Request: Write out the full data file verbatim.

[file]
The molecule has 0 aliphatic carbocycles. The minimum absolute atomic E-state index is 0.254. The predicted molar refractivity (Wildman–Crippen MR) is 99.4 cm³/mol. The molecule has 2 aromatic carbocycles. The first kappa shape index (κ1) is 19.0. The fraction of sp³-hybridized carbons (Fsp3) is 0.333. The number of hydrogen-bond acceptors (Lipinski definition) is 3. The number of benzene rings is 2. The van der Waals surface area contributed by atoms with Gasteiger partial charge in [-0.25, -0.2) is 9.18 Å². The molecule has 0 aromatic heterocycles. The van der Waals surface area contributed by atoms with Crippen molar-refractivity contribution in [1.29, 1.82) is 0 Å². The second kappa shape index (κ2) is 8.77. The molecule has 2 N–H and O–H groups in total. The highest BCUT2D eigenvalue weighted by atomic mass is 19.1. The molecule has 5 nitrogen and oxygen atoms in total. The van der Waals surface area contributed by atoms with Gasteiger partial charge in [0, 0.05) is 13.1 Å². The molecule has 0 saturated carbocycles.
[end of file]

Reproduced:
The molecule has 0 aliphatic carbocycles. The minimum absolute atomic E-state index is 0.254. The predicted molar refractivity (Wildman–Crippen MR) is 99.4 cm³/mol. The molecule has 2 aromatic carbocycles. The first kappa shape index (κ1) is 19.0. The fraction of sp³-hybridized carbons (Fsp3) is 0.333. The number of hydrogen-bond acceptors (Lipinski definition) is 3. The number of benzene rings is 2. The van der Waals surface area contributed by atoms with Gasteiger partial charge in [-0.25, -0.2) is 9.18 Å². The molecule has 0 aromatic heterocycles. The van der Waals surface area contributed by atoms with Crippen molar-refractivity contribution in [1.29, 1.82) is 0 Å². The second kappa shape index (κ2) is 8.77. The molecule has 2 N–H and O–H groups in total. The highest BCUT2D eigenvalue weighted by atomic mass is 19.1. The molecule has 5 nitrogen and oxygen atoms in total. The van der Waals surface area contributed by atoms with Gasteiger partial charge in [0, 0.05) is 13.1 Å². The molecule has 0 saturated carbocycles.